The first and last days are described as ‘an holy convocation: ye shall do no servile work therein’. A convocation is a gathering together – the people were expected to gather as a whole on that day; work was also restricted, thus making the day a ‘Sabbath’ – ie a day of ‘rest’ (the word Sabbath means ‘rest’). By the time of the New Testament, the ‘holy convocation’ caused the day to be referred to as a ‘high day’ – a special Sabbath and not the regular weekly Sabbath, which was not a ‘high day’.
Thus, the events of Holy Week are as follows:
Wednesday – the Jews celebrated the Passover; Jesus and His disciples also celebrated the Passover. For Christians, this has become known as the Last Supper and instituted the communion service. This meal would have taken place in the evening: ‘In the fourteenth day of the first month at even is the LORD'S passover.’ (Leviticus 23v5)
Thursday – the Day of Preparation. The Jews would be purging their homes of all leaven (yeast/raising agent). Leaven in the New Testament is explained as a symbol of sin. Thus the house of Israel symbolically removed all ‘sin’ from their homes. The crucifixion took place on this day. It is fitting that ‘the Lamb of God that taketh away the sin of the world’ should be crucified on the day when Israel symbolically removed all sin from their lives. Jesus died at 3pm; the Jews requested that the legs of the other two men crucified with Him would be broken. This was in order that they would die more quickly, so that the bodies could be removed before the high Sabbath, the first day of the Feast of Unleavened Bread, began, at 6pm on Thursday.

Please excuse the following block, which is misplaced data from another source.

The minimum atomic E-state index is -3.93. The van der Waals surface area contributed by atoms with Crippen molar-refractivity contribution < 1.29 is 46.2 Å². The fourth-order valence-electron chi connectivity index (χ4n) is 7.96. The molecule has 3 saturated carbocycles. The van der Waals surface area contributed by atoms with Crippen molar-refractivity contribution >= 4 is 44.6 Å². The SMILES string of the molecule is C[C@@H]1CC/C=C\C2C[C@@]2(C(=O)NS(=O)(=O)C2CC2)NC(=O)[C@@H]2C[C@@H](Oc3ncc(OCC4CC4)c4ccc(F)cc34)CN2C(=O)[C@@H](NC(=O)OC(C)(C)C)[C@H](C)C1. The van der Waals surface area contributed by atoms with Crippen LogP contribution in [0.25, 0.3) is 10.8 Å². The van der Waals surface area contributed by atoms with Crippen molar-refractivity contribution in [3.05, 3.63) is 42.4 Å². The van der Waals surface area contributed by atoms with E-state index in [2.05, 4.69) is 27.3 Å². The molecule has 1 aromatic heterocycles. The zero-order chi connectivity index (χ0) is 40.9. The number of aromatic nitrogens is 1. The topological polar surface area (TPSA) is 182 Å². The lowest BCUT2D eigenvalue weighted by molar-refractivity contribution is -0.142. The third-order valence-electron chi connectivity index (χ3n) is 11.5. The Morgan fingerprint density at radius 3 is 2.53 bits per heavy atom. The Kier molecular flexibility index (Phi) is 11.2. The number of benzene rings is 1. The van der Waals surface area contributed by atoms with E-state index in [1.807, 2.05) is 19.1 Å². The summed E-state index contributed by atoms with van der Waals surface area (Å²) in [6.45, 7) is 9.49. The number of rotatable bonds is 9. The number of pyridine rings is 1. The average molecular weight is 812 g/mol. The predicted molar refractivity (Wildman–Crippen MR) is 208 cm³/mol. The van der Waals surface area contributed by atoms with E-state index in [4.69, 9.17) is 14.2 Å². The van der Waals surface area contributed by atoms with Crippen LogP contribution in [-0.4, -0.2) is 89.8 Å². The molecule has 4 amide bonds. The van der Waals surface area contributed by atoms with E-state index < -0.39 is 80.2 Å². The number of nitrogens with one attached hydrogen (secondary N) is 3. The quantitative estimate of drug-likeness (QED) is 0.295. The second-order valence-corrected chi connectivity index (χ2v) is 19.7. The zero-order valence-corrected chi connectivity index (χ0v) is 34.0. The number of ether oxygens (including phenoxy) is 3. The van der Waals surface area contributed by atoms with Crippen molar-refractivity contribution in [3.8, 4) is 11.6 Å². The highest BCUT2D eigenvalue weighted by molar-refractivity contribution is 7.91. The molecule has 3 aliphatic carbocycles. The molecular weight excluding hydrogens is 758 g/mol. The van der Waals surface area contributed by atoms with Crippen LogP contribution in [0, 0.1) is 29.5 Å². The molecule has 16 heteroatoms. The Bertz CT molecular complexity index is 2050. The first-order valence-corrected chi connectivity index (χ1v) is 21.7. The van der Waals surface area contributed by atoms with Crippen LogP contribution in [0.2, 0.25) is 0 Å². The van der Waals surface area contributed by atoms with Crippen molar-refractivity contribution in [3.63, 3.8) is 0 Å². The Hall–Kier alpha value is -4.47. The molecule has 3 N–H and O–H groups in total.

Friday – the first day of the Feast of Unleavened Bread. This was the Sabbath referred to in the Gospels; the ‘high day’ mentioned in John’s Gospel, giving us the clue that this was not an ordinary Sabbath, but a special one.
Saturday – the regular weekly Sabbath. This particular year, the two Sabbaths were on consecutive days.
Sunday – the normal first day of the week. This was the first opportunity the women would have had to attend to the burial of Jesus. They came to the tomb as early as possible, after the Sabbath had finished, to embalm the body of their Lord, only to find the stone rolled away and the body gone!
Thus we can see that the crucifixion did not happen on a Friday at all, but on a Thursday. A Friday crucifixion does not allow for the words of Jesus that He would be three days and three nights in the earth. The question remains, does it actually matter?
In one sense, no. We commemorate the death of Jesus regularly in the communion service, as He commanded; and we can commemorate His death in a special way whenever we choose. There are those who say that if it isn’t in the Bible, then we shouldn’t do it (the ‘regulative principle’), however, the Bible does not forbid such a commemoration and says ‘One man esteemeth one day above another: another esteemeth every day alike. Let every man be fully persuaded in his own mind.’ Romans 14v5.
On the other hand, to ignore Jesus’s words where He explicitly says ‘three days and three nights’ is to suggest we can play fast and loose with the Bible. If we can ignore one verse because it is ‘inconvenient’, what else can we ignore and dispense with?
Far better to readjust our traditions in light of the whole counsel of God, not picking and choosing what we want to believe, but accepting what the whole Bible has to say to us.